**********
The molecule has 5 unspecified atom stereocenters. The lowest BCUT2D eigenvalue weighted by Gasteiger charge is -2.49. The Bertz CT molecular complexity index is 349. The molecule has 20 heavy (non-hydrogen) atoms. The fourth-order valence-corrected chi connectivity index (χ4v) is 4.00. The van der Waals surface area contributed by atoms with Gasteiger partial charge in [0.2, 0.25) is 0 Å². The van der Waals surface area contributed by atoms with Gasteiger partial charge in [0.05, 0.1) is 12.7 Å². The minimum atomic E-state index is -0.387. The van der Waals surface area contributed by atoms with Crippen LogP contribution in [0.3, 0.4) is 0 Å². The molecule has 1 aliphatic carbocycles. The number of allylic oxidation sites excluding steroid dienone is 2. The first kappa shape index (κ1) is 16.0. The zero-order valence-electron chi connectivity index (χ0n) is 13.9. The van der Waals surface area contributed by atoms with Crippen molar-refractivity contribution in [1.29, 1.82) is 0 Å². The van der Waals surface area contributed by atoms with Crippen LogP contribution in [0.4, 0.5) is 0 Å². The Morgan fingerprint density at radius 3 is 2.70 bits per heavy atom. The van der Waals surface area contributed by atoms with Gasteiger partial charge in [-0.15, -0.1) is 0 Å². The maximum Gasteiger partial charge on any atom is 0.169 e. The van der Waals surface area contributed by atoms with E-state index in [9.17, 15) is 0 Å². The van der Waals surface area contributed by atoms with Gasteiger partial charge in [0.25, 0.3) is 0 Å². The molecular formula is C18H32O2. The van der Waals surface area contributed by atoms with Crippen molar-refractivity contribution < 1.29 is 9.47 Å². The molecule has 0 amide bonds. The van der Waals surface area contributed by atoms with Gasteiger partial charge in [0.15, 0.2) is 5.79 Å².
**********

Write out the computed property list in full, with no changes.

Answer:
The molecule has 5 unspecified atom stereocenters. The lowest BCUT2D eigenvalue weighted by Gasteiger charge is -2.49. The Bertz CT molecular complexity index is 349. The molecule has 20 heavy (non-hydrogen) atoms. The fourth-order valence-corrected chi connectivity index (χ4v) is 4.00. The van der Waals surface area contributed by atoms with Gasteiger partial charge in [0.2, 0.25) is 0 Å². The van der Waals surface area contributed by atoms with Gasteiger partial charge in [0.05, 0.1) is 12.7 Å². The minimum atomic E-state index is -0.387. The van der Waals surface area contributed by atoms with Crippen LogP contribution in [0.3, 0.4) is 0 Å². The molecule has 1 aliphatic carbocycles. The number of allylic oxidation sites excluding steroid dienone is 2. The first kappa shape index (κ1) is 16.0. The zero-order valence-electron chi connectivity index (χ0n) is 13.9. The van der Waals surface area contributed by atoms with Crippen molar-refractivity contribution in [1.29, 1.82) is 0 Å². The van der Waals surface area contributed by atoms with Crippen LogP contribution in [0.4, 0.5) is 0 Å². The Morgan fingerprint density at radius 3 is 2.70 bits per heavy atom. The van der Waals surface area contributed by atoms with Gasteiger partial charge in [-0.15, -0.1) is 0 Å². The maximum Gasteiger partial charge on any atom is 0.169 e. The van der Waals surface area contributed by atoms with E-state index in [9.17, 15) is 0 Å². The van der Waals surface area contributed by atoms with Gasteiger partial charge in [0.25, 0.3) is 0 Å². The molecular formula is C18H32O2. The van der Waals surface area contributed by atoms with Crippen molar-refractivity contribution < 1.29 is 9.47 Å². The molecule has 0 amide bonds. The van der Waals surface area contributed by atoms with Gasteiger partial charge in [0.15, 0.2) is 5.79 Å².